Thirty-five years ago the Voyager 1 was launched to head out into the furthest reaches of space, beyond our solar system. According to NASA, data indicates that Voyager 1 is reaching the final frontier of our solar system, based on the intensity of charged particles.
“The laws of physics say that someday Voyager will become the first human-made object to enter interstellar space, but we still do not know exactly when that someday will be,” said Ed Stone, Voyager project scientist at the California Institute of Technology in Pasadena. “The latest data indicate that we are clearly in a new region where things are changing more quickly. It is very exciting. We are approaching the solar system’s frontier.”
Thoughts of Star Trek, folks.
But how does NASA measure this data? The data makes a “16-hour-38 minute, 11.1-billion-mile (17.8-billion-kilometer), journey from Voyager 1 to antennas of NASA’s Deep Space Network on Earth detail the number of charged particles measured by the two High Energy telescopes aboard the 34-year-old spacecraft. These energetic particles were generated when stars in our cosmic neighborhood went supernova.”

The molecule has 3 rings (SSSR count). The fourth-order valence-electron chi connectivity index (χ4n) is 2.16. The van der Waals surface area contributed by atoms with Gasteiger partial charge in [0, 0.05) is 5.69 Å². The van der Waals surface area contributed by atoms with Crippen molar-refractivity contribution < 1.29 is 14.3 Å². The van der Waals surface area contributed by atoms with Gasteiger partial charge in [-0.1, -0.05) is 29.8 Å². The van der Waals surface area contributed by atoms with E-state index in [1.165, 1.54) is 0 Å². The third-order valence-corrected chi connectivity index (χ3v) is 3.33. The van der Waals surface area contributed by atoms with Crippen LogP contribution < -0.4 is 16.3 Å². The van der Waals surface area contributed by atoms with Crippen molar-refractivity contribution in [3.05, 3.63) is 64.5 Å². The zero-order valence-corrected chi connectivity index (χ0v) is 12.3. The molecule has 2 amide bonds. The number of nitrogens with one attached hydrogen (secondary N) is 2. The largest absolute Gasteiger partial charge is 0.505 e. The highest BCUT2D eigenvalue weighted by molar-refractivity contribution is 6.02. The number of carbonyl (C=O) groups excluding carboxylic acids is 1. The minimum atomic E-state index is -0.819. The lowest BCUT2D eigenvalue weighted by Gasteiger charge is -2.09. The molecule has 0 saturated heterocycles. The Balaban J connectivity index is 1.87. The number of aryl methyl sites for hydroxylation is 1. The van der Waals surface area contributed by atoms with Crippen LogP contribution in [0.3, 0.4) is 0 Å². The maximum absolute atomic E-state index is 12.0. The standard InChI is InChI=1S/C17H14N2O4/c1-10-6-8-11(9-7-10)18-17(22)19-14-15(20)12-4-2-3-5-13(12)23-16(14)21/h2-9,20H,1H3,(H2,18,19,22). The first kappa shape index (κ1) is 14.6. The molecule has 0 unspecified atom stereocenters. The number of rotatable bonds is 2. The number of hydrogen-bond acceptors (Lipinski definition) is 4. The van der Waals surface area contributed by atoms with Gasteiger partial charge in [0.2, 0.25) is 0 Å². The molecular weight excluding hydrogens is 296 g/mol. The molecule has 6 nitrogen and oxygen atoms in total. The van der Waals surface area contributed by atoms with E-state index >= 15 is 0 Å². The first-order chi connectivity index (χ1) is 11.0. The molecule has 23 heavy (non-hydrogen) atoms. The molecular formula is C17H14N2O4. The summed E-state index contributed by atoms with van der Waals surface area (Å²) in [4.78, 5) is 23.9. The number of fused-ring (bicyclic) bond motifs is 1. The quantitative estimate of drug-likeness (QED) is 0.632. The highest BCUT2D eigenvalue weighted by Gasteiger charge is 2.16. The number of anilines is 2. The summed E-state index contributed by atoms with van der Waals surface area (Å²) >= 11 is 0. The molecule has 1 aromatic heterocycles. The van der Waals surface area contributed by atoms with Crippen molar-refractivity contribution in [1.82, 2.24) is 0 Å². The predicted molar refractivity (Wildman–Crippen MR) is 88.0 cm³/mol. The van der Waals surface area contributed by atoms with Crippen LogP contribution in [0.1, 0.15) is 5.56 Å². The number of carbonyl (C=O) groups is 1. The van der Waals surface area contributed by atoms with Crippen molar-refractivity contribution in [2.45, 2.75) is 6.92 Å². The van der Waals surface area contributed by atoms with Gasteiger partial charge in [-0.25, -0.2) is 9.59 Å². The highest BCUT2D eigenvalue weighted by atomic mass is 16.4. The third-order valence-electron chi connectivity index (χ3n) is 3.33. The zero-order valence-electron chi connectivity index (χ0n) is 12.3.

“From January 2009 to January 2012, there had been a gradual increase of about 25 percent in the amount of galactic cosmic rays Voyager was encountering,” said Stone. “More recently, we have seen very rapid escalation in that part of the energy spectrum. Beginning on May 7, the cosmic ray hits have increased five percent in a week and nine percent in a month.”
NASA believes that they will know that Voyager 1 has passed beyond the solar system when the magnetic fields in deep space shift from an east-west orientation in our solar system to a north-south orientation (whatever that means in space, which has no real direction).
Note that aboard Voyager 1 is the Voyager Golden Record which was an attempt to describe Earth for any extra-terrestrials that might come upon the spacecraft. On the record, 116 images and sounds of nature, music (including Bach, which they believed ETs would understand because of his mathematical notation), Chuck Berry, Mozart, Beethoven, as well as a silhouette of a naked man and woman on the cover of the record. Originally, they were to be full illustrations but, naturally, this set off a bit of controversy amongst conservatives who are notoriously ashamed of human bodies and the human desire for sex.
Below, check out Carl Sagan’s speech “Pale Blue Dot” inspired by a photo of Earth taken by Voyager 1.